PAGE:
REVERB Lineup: Volterra

Los Volcanes, Lushy, Greta Matassa, and more.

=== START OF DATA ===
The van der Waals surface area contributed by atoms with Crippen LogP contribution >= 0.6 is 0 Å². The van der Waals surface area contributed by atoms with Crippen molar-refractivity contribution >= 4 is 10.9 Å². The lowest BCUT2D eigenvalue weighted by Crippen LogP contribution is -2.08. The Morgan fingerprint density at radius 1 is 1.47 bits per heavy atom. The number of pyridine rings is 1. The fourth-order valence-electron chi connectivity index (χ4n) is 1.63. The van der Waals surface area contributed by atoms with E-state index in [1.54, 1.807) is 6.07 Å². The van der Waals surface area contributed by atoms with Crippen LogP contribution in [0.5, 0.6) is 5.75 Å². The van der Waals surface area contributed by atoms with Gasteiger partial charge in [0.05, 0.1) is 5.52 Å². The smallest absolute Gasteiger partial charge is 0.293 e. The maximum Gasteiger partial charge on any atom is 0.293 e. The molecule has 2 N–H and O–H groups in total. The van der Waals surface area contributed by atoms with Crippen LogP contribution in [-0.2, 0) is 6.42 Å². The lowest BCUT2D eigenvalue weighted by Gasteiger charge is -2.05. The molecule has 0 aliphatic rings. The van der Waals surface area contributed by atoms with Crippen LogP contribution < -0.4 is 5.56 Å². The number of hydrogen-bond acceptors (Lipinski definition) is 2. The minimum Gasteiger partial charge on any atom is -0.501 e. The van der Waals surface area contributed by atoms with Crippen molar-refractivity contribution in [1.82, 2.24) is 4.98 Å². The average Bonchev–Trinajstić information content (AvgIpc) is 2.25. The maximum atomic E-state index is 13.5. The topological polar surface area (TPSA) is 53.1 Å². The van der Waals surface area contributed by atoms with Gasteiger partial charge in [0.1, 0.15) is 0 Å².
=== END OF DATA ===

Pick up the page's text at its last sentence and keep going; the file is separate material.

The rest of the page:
5:00 p.m. ~ WMS Jazz Quartet and String Ensemble  Every year, Seattle Weekly donates five percent of the proceeds from REVERB to a music-related nonprofit. This year, it's Friends of Washington Music, which helps fund the music program at South Seattle's Washington Middle School. Tonight's performance will showcase just a few of those music students; you can find more information at their booth, should you be inspired to donate. SARA BRICKNER6:00 p.m. ~ Greta Matassa  Easily Seattle's favorite female jazz vocalist, Matassa is rooted in the tradition of Ella, Sarah, and all the giants of swing and balladry. She delivers standards and lesser-known charts with a pure tone, a knowing heart, and unaffected elegance. If you want to hear what love songs can be like when distilled to the essence of a lost age, come hear Matassa. MARK D. FEFER7:00 p.m. ~ Matt Jorgensen + 451  One of the city's most reliably exciting jazz quintets, this band explores the outer reaches of the electro-acoustic landscape with dual saxes, the deft Ryan Burns on Fender Rhodes, and bass anchor man Phil Sparks. Drummer and leader Matt Jorgensen creatively powers the unit. MARK D. FEFER8:00 p.m. ~ Leif Totusek and Freestyle Candela  In spite of Seattle's large East African community, live afropop bands tend to be hard to find even when you're looking for them. Leif Totusek and Freestyle Candela are a needle in Seattle's indie-rock haystack. Totusek, who's been in the band for 15 years, plays an African guitar style called soukous that originated in the 1950s in Zaire (currently the Democratic Republic of the Congo)—a shimmery, arpeggiated guitar sound similar to the one Vampire Weekend used on its critically acclaimed 2008 album. Totusek, however, has gone further than lifting a few soukous riffs and adding them to pop songs. In a past interview, he described traveling to London to study soukous from expat African masters; and in his own songs, he's gone so far as to write lyrics in English and have them translated into the Congolese language Lingala. At live shows, his playing seems to flow in all directions simultaneously: rising and falling, melting from one chord to the next, like miniature fireworks displays constantly exploding with color. ERIK NEUMANN9:00 p.m. ~ Lushy  Lounge act Lushy employs elements of funk, soul, and pop to create a perfectly pleasant cocktail of uplifting, quirky little jams. The lyrics don't always make sense—not really sure I want to know what they mean by "sunshine in your pants"—but the music makes a smooth, classy backdrop to a nice meal and a bottle of expensive wine. Normally, lounge music is better suited for decked-out old farts wooing women 40 years their junior at stuffy, overpriced restaurants, but Lushy comes off less like our grandparents' music and more like modern lounge-pop act Morcheeba; instead of feeling dated and stodgy, it makes you feel classy and timeless. SARA BRICKNER10:00 p.m. ~ Los Volcanes  See feature.

 
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